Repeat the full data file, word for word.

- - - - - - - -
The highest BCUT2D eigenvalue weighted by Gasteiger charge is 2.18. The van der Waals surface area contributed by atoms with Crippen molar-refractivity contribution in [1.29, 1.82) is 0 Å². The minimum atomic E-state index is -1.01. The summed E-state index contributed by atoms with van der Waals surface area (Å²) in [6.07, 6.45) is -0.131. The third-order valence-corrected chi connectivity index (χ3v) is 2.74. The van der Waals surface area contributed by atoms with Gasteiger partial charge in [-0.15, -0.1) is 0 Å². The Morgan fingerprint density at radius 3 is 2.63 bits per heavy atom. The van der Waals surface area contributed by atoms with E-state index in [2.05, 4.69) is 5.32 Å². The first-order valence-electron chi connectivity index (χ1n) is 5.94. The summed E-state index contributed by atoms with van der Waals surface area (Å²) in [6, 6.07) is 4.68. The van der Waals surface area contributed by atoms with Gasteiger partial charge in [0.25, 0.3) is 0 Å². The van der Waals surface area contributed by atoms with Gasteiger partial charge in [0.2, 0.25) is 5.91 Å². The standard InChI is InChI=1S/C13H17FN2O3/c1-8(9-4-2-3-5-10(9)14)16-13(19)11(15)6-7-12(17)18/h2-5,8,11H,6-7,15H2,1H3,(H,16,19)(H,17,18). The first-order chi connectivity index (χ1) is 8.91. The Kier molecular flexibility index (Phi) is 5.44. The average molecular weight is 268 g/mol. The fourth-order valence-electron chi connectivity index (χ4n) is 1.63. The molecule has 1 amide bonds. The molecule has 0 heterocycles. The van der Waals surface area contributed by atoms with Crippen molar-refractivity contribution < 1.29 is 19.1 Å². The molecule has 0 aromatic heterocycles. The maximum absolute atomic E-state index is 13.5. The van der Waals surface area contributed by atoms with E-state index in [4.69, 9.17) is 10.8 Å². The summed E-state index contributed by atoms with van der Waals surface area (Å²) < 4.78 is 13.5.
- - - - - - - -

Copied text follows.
The highest BCUT2D eigenvalue weighted by Gasteiger charge is 2.18. The van der Waals surface area contributed by atoms with Crippen molar-refractivity contribution in [1.29, 1.82) is 0 Å². The minimum atomic E-state index is -1.01. The summed E-state index contributed by atoms with van der Waals surface area (Å²) in [6.07, 6.45) is -0.131. The third-order valence-corrected chi connectivity index (χ3v) is 2.74. The van der Waals surface area contributed by atoms with Gasteiger partial charge in [-0.15, -0.1) is 0 Å². The Morgan fingerprint density at radius 3 is 2.63 bits per heavy atom. The van der Waals surface area contributed by atoms with E-state index in [2.05, 4.69) is 5.32 Å². The first-order valence-electron chi connectivity index (χ1n) is 5.94. The summed E-state index contributed by atoms with van der Waals surface area (Å²) in [6, 6.07) is 4.68. The van der Waals surface area contributed by atoms with Gasteiger partial charge in [0.25, 0.3) is 0 Å². The van der Waals surface area contributed by atoms with Gasteiger partial charge in [0.2, 0.25) is 5.91 Å². The standard InChI is InChI=1S/C13H17FN2O3/c1-8(9-4-2-3-5-10(9)14)16-13(19)11(15)6-7-12(17)18/h2-5,8,11H,6-7,15H2,1H3,(H,16,19)(H,17,18). The first-order chi connectivity index (χ1) is 8.91. The Kier molecular flexibility index (Phi) is 5.44. The average molecular weight is 268 g/mol. The fourth-order valence-electron chi connectivity index (χ4n) is 1.63. The molecule has 1 amide bonds. The molecule has 0 heterocycles. The van der Waals surface area contributed by atoms with Crippen molar-refractivity contribution < 1.29 is 19.1 Å². The molecule has 0 aromatic heterocycles. The maximum absolute atomic E-state index is 13.5. The van der Waals surface area contributed by atoms with E-state index in [4.69, 9.17) is 10.8 Å². The summed E-state index contributed by atoms with van der Waals surface area (Å²) < 4.78 is 13.5.